The U.S. Department of Defense on Tuesday issued the final Military Lending Act (MLA) rule to protect service members from predatory credit practices and grow their financial protections.
This rule applies protections of the MLA to all forms of payday loans, installment loans, unsecured open-end lines of credit, credit cards, vehicle title loans, refund anticipation loans and deposit advance loans, according to the news release.
The regulation offers several protections extended to active duty service members and their families, including:
A 36% Annual Percentage Rate limit. The cap, referred to as the Military Annual Percentage Rate or MAPR, covers all interest and fees associated with the loan. This limit includes charges for most ancillary add-on products such as credit default insurance and debt suspension plans.
The MLA prohibits creditors from requiring service members to: submit to mandatory arbitration and onerous legal notice requirements; waive their rights under the Service Members Civil Relief Act; provide a payroll allotment as a condition of obtaining credit (other than from relief societies); be able to refinance a payday loan; or be able to secure credit using a post-dated check, access to a bank account (other than at an interest rate of less than 36% MAPR), or a car title (other than with a bank, savings association or credit union).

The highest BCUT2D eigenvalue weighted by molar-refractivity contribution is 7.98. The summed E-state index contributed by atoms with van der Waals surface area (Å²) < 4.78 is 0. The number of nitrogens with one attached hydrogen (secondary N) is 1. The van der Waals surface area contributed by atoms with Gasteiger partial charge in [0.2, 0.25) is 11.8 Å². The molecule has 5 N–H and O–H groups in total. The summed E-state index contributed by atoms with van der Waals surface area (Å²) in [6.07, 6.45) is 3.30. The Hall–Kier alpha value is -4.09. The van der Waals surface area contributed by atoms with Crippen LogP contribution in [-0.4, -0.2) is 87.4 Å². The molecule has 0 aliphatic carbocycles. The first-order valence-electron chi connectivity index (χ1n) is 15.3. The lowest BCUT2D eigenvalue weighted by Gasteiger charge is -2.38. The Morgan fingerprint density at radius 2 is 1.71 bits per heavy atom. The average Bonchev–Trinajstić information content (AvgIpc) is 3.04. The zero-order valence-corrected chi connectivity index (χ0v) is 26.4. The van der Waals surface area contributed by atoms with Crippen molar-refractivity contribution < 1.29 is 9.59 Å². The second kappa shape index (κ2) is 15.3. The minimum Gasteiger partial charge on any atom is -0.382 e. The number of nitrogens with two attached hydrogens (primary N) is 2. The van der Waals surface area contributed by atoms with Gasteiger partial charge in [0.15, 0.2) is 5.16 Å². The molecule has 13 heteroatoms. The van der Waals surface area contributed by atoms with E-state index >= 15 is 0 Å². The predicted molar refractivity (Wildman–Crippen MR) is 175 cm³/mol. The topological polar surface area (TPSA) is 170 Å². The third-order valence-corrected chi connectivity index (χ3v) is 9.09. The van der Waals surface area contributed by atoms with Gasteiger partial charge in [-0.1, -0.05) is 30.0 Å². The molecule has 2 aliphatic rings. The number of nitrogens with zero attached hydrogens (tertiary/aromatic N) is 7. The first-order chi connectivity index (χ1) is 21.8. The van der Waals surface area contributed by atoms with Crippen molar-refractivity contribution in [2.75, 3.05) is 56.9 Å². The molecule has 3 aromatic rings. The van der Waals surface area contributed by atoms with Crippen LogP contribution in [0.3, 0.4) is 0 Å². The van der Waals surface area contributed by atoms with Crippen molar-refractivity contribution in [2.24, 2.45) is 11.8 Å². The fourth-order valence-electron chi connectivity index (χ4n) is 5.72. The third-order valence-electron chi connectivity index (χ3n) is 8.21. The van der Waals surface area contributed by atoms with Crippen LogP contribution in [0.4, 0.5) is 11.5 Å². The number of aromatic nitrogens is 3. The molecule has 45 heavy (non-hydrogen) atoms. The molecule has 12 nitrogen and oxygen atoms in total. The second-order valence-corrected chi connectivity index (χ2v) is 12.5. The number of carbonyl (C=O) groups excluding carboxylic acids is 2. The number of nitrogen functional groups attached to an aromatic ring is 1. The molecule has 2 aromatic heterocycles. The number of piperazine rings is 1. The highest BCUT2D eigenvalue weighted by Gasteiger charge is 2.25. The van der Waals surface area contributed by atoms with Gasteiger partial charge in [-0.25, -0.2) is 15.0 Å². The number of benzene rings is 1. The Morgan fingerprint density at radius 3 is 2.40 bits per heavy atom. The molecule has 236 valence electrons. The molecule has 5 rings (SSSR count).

- The changes to definitions of credit in the final rule bring any closed or open-end loan within the scope of the regulation, except for loans secured by real estate or a purchase-money loan, including a loan to finance the purchase of a vehicle.
"This new rule addresses a range of credit products that previously escaped the scope of the regulation, compromising the financial readiness of our troops, said Deputy Secretary of Defense Bob Work in a news release. Today, with our regulatory and enforcement partners, we stand united in support of our service members and their families.
Congress passed the MLA in 2006 with bipartisan support to provide specific protections for active duty service members and their dependents in consumer credit transactions. The DOD asked the public for their perspective on changing the existing rule in June 2013, and published the proposed rule in the Federal Register for public comment Sept. 29, 2014.
To help industries comply with the MLA, the new rule will go into effect on Oct. 1, and have staggered compliance dates.